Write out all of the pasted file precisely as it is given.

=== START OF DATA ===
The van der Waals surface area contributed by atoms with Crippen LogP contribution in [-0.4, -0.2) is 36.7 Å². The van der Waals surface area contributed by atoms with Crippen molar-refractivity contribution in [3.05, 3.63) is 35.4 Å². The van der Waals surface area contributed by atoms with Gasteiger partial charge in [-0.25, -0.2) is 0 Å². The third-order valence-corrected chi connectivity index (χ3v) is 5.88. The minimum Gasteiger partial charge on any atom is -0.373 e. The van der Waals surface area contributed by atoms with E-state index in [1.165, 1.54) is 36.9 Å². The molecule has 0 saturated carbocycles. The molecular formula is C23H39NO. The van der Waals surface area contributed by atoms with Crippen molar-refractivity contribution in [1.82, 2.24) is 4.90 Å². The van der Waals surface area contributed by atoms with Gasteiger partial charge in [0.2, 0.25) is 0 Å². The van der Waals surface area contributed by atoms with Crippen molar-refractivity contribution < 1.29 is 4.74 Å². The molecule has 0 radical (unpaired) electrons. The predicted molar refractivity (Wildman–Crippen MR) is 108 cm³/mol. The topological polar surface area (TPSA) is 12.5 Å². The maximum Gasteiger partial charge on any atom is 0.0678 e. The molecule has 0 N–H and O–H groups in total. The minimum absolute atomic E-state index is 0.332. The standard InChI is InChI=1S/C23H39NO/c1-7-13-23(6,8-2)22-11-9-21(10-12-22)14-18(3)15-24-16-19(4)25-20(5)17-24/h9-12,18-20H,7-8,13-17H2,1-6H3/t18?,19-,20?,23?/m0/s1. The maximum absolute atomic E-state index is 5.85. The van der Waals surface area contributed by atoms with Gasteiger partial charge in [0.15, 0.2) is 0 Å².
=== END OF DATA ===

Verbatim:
The van der Waals surface area contributed by atoms with Crippen LogP contribution in [-0.4, -0.2) is 36.7 Å². The van der Waals surface area contributed by atoms with Crippen molar-refractivity contribution in [3.05, 3.63) is 35.4 Å². The van der Waals surface area contributed by atoms with Gasteiger partial charge in [-0.25, -0.2) is 0 Å². The third-order valence-corrected chi connectivity index (χ3v) is 5.88. The minimum Gasteiger partial charge on any atom is -0.373 e. The van der Waals surface area contributed by atoms with E-state index in [1.165, 1.54) is 36.9 Å². The molecule has 0 saturated carbocycles. The molecular formula is C23H39NO. The van der Waals surface area contributed by atoms with Crippen molar-refractivity contribution in [1.82, 2.24) is 4.90 Å². The van der Waals surface area contributed by atoms with Gasteiger partial charge in [0.2, 0.25) is 0 Å². The van der Waals surface area contributed by atoms with Crippen molar-refractivity contribution < 1.29 is 4.74 Å². The molecule has 0 radical (unpaired) electrons. The predicted molar refractivity (Wildman–Crippen MR) is 108 cm³/mol. The topological polar surface area (TPSA) is 12.5 Å². The maximum Gasteiger partial charge on any atom is 0.0678 e. The molecule has 0 N–H and O–H groups in total. The minimum absolute atomic E-state index is 0.332. The standard InChI is InChI=1S/C23H39NO/c1-7-13-23(6,8-2)22-11-9-21(10-12-22)14-18(3)15-24-16-19(4)25-20(5)17-24/h9-12,18-20H,7-8,13-17H2,1-6H3/t18?,19-,20?,23?/m0/s1. The maximum absolute atomic E-state index is 5.85. The van der Waals surface area contributed by atoms with Gasteiger partial charge in [0.15, 0.2) is 0 Å².